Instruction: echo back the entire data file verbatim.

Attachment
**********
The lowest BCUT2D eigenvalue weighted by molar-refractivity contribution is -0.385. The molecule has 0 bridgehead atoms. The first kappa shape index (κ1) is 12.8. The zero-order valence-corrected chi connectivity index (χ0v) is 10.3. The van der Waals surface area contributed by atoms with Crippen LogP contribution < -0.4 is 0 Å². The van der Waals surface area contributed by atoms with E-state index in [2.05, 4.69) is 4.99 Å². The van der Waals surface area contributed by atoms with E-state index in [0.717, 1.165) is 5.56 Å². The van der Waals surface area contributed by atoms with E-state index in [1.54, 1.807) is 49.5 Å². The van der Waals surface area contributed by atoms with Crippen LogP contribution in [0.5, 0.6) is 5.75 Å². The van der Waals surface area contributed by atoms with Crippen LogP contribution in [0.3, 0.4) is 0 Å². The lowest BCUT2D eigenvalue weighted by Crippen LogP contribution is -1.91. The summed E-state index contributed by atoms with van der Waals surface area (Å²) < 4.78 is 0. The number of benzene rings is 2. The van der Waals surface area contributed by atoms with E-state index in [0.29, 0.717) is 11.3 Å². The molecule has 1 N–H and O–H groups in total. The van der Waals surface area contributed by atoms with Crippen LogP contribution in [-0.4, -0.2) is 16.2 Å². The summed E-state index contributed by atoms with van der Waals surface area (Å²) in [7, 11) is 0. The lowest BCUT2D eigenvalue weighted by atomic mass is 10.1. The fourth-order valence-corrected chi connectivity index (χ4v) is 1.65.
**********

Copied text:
The lowest BCUT2D eigenvalue weighted by molar-refractivity contribution is -0.385. The molecule has 0 bridgehead atoms. The first kappa shape index (κ1) is 12.8. The zero-order valence-corrected chi connectivity index (χ0v) is 10.3. The van der Waals surface area contributed by atoms with Crippen LogP contribution < -0.4 is 0 Å². The van der Waals surface area contributed by atoms with E-state index in [2.05, 4.69) is 4.99 Å². The van der Waals surface area contributed by atoms with E-state index in [0.717, 1.165) is 5.56 Å². The van der Waals surface area contributed by atoms with E-state index in [1.54, 1.807) is 49.5 Å². The van der Waals surface area contributed by atoms with Crippen LogP contribution in [0.5, 0.6) is 5.75 Å². The van der Waals surface area contributed by atoms with Crippen LogP contribution in [0.3, 0.4) is 0 Å². The lowest BCUT2D eigenvalue weighted by Crippen LogP contribution is -1.91. The summed E-state index contributed by atoms with van der Waals surface area (Å²) < 4.78 is 0. The number of benzene rings is 2. The van der Waals surface area contributed by atoms with E-state index in [0.29, 0.717) is 11.3 Å². The molecule has 1 N–H and O–H groups in total. The van der Waals surface area contributed by atoms with Crippen LogP contribution in [-0.4, -0.2) is 16.2 Å². The summed E-state index contributed by atoms with van der Waals surface area (Å²) in [7, 11) is 0. The lowest BCUT2D eigenvalue weighted by atomic mass is 10.1. The fourth-order valence-corrected chi connectivity index (χ4v) is 1.65.